Summer Office Assistant Laura Williams shares her experience teaching clay techniques to a group of youth in St. George, Maine.
Before coming to Watershed, I taught and made in Chicago, Illinois at Magical Minds Studio, an after school program providing students with a space to learn about and make art. I knew when I accepted the job in Watershed’s office that I’d miss my home studio, but felt the opportunity to work for Watershed and live in Midcoast Maine was worth the time away. So, when the Jackson Memorial Library invited Watershed to lead a two day workshop with the youth of St. George, I was thrilled. Brian McNamara, another summer staff member also volunteered. Together we put together our two day lesson; the first day focused on mask-making and the second day was devoted to using coils to create vessels.
We worked in the Watershed claybody, a terracotta earthenware that was deposited outside the Watershed studio back when Watershed served as a brick factory. Before diving into the first clay project with the students, we discussed the clay mining process and the kids excitedly pulled apart their material in search of rocks and other matter typically found in ground clay. The children’s work, when fired, will form a lovely brick color.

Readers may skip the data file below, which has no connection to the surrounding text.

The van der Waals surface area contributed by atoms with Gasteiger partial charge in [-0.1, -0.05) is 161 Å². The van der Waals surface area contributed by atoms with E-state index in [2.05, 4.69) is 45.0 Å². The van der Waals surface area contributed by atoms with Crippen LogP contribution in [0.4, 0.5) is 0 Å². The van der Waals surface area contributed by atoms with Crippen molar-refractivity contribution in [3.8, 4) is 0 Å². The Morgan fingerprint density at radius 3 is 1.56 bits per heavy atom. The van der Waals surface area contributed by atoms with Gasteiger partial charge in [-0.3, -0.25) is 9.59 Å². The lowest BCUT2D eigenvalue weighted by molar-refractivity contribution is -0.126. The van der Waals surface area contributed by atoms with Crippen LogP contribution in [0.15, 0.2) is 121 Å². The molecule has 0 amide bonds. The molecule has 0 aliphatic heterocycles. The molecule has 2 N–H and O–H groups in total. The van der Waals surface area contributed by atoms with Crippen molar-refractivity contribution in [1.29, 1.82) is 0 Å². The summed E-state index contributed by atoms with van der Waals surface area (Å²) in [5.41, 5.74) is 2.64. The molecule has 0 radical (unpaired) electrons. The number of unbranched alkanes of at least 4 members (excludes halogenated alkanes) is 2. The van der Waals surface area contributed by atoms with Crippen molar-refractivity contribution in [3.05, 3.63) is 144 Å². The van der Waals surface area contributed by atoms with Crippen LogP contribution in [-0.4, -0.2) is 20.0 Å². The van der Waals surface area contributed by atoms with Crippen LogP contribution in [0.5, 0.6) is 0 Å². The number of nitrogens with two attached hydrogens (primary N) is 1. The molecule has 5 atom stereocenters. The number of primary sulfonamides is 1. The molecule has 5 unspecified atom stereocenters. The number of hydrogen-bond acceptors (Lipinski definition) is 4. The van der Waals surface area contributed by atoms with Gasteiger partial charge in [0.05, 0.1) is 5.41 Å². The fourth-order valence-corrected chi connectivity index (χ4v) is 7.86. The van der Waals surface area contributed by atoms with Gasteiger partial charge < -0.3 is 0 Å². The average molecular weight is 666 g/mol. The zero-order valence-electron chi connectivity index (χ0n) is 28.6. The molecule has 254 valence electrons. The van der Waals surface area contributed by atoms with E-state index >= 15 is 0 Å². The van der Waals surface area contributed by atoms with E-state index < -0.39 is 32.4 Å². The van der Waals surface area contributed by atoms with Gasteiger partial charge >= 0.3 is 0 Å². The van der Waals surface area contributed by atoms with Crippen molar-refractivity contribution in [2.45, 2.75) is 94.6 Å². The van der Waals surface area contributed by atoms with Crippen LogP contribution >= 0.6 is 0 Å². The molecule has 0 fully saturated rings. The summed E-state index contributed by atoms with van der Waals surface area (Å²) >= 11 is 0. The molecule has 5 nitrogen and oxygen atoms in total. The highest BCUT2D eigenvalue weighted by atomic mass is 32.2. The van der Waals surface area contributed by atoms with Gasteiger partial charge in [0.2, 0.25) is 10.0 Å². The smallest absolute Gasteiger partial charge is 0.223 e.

During the first day of instruction, Brian demonstrated how to throw a slab by picking up a piece of clay and throwing it at an angle onto the table. This process manipulates the shape of the material, forming a clay sheet. While many students enjoyed throwing the clay to create a flat surface, others chose to roll out the slab with a baker’s pin. Next, we laid our slabs over a ball of newspaper to form the desired facial shape. Participants then formed eyes, mouths, ears, cat whiskers and other details to bring the pieces to life.
The second day, we developed our abilities in coiling. After building a base, we slipped and scored each coil, laying them atop one another to gain height. Slipping and scoring refers to a ceramic process by which makers create texture on either side of the two pieces which are being attached. The maker then applies “slip” or soft, wet clay atop the texture as a sort of ceramic glue. This technique ensures the two pieces dry together and allow for a proper connection. Once we’d achieved the desired shape and size we painted our works with slips to be fired.
The workshop took place over two weekday mornings; and despite the time of day, the library was bustling. During the ceramics lesson, a tai chi class met outside, book seekers came and went, and workshop participants happily conversed with spectators about making in clay. A group of local teachers met next door to prepare for the upcoming school year, and they stopped in to say hello, recognizing most of our participants. It quickly became clear that the library serves as a gathering hub for the St. George Community.
As the children’s pieces fire in our kiln, I feel lucky to have taught this hard working and receptive group in such a beautiful and welcoming space. The children will soon have their work returned to them and will hopefully continue to make in clay.